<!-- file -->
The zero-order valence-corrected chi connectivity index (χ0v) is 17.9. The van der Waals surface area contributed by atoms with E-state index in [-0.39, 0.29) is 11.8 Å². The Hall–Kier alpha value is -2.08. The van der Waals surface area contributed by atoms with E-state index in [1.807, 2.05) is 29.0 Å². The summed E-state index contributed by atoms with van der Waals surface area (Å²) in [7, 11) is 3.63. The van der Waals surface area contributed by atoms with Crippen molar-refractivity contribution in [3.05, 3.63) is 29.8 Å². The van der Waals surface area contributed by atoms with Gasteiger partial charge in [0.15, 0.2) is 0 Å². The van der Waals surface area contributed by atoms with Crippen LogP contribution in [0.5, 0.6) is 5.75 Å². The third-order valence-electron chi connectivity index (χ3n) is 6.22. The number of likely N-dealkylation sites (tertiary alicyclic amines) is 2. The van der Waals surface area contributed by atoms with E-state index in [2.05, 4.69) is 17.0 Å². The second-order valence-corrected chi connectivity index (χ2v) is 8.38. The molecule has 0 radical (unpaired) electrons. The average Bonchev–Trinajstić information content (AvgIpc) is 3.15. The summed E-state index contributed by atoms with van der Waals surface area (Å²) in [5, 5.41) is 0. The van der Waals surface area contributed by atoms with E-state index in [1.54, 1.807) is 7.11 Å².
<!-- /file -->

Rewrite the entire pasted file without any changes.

The zero-order valence-corrected chi connectivity index (χ0v) is 17.9. The van der Waals surface area contributed by atoms with E-state index in [-0.39, 0.29) is 11.8 Å². The Hall–Kier alpha value is -2.08. The van der Waals surface area contributed by atoms with E-state index in [1.807, 2.05) is 29.0 Å². The summed E-state index contributed by atoms with van der Waals surface area (Å²) in [7, 11) is 3.63. The van der Waals surface area contributed by atoms with Crippen molar-refractivity contribution in [3.05, 3.63) is 29.8 Å². The van der Waals surface area contributed by atoms with Gasteiger partial charge in [0.15, 0.2) is 0 Å². The van der Waals surface area contributed by atoms with Crippen LogP contribution in [0.5, 0.6) is 5.75 Å². The third-order valence-electron chi connectivity index (χ3n) is 6.22. The number of likely N-dealkylation sites (tertiary alicyclic amines) is 2. The van der Waals surface area contributed by atoms with E-state index in [2.05, 4.69) is 17.0 Å². The second-order valence-corrected chi connectivity index (χ2v) is 8.38. The molecule has 0 radical (unpaired) electrons. The average Bonchev–Trinajstić information content (AvgIpc) is 3.15. The summed E-state index contributed by atoms with van der Waals surface area (Å²) in [5, 5.41) is 0. The van der Waals surface area contributed by atoms with E-state index in [1.54, 1.807) is 7.11 Å².